Job satisfaction, leisure satisfaction, and psychological health were measured for 189 adult men who were employed full time. Job satisfaction and leisure satisfaction were found to be significant positive predictors of psychological health. Stepwise regression analyses indicated that job satisfaction was the better predictor of psychological health, but leisure satisfaction added significantly to the prediction. Although job satisfaction was significantly higher for white-collar (professional) workers than for blue-collar workers, the prediction of psychological health by the independent variables was not affected by occupational status. Theoretical and counseling implications are discussed.
At a time when the education level of the workforce in the United States is at its highest, most of the newly created jobs are the antithesis of meaningful or challenging work (Kimeldorf, 1989). With fewer opportunities available for meaningful jobs, several authors (e.g., McDaniels, 1984; McDaniels & Gysbers, 1992) have suggested that many workers will turn to leisure pursuits to improve their quality of life.
Early proponents of the importance of leisure saw the potential of leisure to compensate for negative work experiences or to add positive experiences not available through work. Wilensky ( 1960) described leisure as compensatory when people use it to supplement dissatisfying work experiences. Kando and Summers (1971) suggested that leisure can provide not only positive experiences not adequately encountered in their jobs (supplemental compensation), but also opportunities to recover from negative experiences in their jobs (reactive compensation).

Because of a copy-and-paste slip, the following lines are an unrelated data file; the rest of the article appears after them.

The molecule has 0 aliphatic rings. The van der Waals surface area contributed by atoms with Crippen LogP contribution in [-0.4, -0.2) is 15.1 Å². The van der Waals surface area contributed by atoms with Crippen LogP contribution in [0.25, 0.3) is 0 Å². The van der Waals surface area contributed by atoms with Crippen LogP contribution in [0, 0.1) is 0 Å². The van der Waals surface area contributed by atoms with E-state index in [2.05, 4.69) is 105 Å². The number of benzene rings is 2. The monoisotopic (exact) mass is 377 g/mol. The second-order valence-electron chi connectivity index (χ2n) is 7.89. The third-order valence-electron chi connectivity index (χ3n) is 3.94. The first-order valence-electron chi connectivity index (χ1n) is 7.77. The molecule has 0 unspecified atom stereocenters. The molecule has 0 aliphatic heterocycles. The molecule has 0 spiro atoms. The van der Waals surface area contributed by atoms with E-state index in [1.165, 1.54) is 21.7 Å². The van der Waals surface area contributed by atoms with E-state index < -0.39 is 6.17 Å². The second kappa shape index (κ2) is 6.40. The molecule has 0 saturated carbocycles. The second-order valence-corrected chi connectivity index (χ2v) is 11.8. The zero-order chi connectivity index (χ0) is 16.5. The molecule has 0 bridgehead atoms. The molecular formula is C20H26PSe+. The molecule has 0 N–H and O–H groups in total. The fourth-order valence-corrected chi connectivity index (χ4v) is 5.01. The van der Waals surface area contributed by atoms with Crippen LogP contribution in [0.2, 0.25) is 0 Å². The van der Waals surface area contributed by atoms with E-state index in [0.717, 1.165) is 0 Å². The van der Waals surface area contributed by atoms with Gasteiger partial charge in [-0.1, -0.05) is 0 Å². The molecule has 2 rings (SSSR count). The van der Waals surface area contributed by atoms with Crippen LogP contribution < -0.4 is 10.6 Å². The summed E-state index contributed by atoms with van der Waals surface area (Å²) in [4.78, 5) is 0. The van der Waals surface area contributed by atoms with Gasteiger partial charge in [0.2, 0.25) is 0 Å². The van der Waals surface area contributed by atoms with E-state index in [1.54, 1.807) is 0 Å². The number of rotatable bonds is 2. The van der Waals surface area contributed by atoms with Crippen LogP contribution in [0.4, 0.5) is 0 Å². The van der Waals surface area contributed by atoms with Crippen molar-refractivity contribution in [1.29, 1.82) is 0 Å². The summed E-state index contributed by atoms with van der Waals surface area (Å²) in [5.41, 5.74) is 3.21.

Recognizing this hypothesized interaction between work and leisure, career theorists have included leisure in their conceptualization of career. McDaniels ( 1984) added leisure to Sears's ( 1982) definition of career to include "the totality of work and leisure one does in a lifetime" (p. 35). Super ( 1984) also broadened his definition of career, stating that "it is the sequence and combination of roles [including the leisurite role] played by a person in the course of a lifetime" (p. 75).
The focus of career counseling has been expanded to incorporate these contemporary notions of career (Herr & Cramer, 1988; McDaniels & Gysbers, 1992; Zunker, 1994). For example, Bloland and Edwards (1981) developed a career counseling model that encompasses work and leisure. Relying on Kando's and Summers's (1971) theory that leisure can compensate for both negative work experiences and insufficient positive work experiences, Bloland's and Edwards's model focuses on helping clients meet their needs through combinations of work and leisure activities.
Incorporating leisure into the goals and the scope of career counseling implies two related notions. First, the career counseling process no longer needs to focus only on increasing job satisfaction; it needs to address leisure satisfaction as well. Second, this process should lead to improvements in clients' overall psychological health.
A review of the empirical literature provides a variety of perspectives on the relationships between work, leisure, and psychological health. Studied separately,both leisure satisfaction (Kaufman, 1988) and job satisfaction (Watson & Slack, 1993; Wiener, Muczyk, & Martin, 1992) have been shown to be positively related to psychological health. Evidence even suggests that job satisfaction may be causally related to improvements in psychological status (Winefield, Winefield, Tiggemann, & Goldney, 1991; Wright & Bonett, 1992). Unfortunately, the psychological health measures used in leisure and job satisfaction research are often limited to single aspects of psychological health (Hochschild, 1989; Watson & Slack, 1993) or to psychiatric symptoms (Wiener et al., 1992). Consequently, inferences are difficult to make regarding the separate effects of job satisfaction and leisure satisfaction on a broad measure of psychological health that includes well-being and distress. …